Prudential reports insurance sales drop

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The Independent Online
NEW insurance business at Prudential, Britain's biggest insurer, fell in the first half of 1994. Sales of regular-contribution life and pension products were pounds 244m worldwide, compared with pounds 266m in the first half of 1993. Single premiums fell from pounds 2.9bn to pounds 2.7bn.

Buoyant sales of unit trusts and PEPs helped offset the insurance decline. Sales of regular-contribution products increased fivefold to pounds 64m while single sales rose 14 per cent to pounds 176m.

Total worldwide sales of regular contribution products rose 11 per cent to pounds 308m, while single contributions fell 6 per cent to pounds 2.9bn.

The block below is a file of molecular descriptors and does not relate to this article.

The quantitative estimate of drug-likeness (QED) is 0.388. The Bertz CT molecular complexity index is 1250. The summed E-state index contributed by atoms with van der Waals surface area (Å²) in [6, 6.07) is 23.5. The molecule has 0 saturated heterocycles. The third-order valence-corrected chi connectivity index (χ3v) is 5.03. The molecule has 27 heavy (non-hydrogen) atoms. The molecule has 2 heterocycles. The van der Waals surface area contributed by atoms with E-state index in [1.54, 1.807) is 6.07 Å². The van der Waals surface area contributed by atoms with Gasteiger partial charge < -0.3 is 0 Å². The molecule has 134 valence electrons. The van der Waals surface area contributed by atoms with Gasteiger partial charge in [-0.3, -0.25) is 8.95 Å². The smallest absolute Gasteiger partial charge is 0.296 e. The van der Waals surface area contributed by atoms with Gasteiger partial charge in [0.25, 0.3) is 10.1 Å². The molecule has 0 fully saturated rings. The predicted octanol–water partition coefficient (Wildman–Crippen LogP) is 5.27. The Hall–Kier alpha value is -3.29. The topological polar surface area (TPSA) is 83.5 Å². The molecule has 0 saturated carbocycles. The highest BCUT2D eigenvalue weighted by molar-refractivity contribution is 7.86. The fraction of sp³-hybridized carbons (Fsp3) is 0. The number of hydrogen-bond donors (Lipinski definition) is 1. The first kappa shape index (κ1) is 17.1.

For the first time, the Pru reported sales of investment products with the insurance figures, because of their growing importance. Investment products now account for 20 per cent of regular sales and 6 per cent of single-payment sales.

The decline in pensions and insurance sales reflected difficulties in the US and weak sales of life insurance in the UK. Mick Newmarch, group chief executive, said: 'In contrast to the first half of 1993, 1994 has, so far, proved to be a difficult time for the UK insurance market.' He said the benefits of last year's restructuring were beginning to appear.

Sales at Jackson Life, the US subsidiary, were down, but the Pru said there had been a steady improvement through the first half of 1994. Sales were growing strongly in the Asia Pacific region.

London and Manchester, the smaller life assurance group based in Exeter, said annual sales were 3.5 per cent higher than in the first half of last year, with corporate pensions business up 29.9 per cent. David Hubbard, chairman, said a turning point in the market was now evident.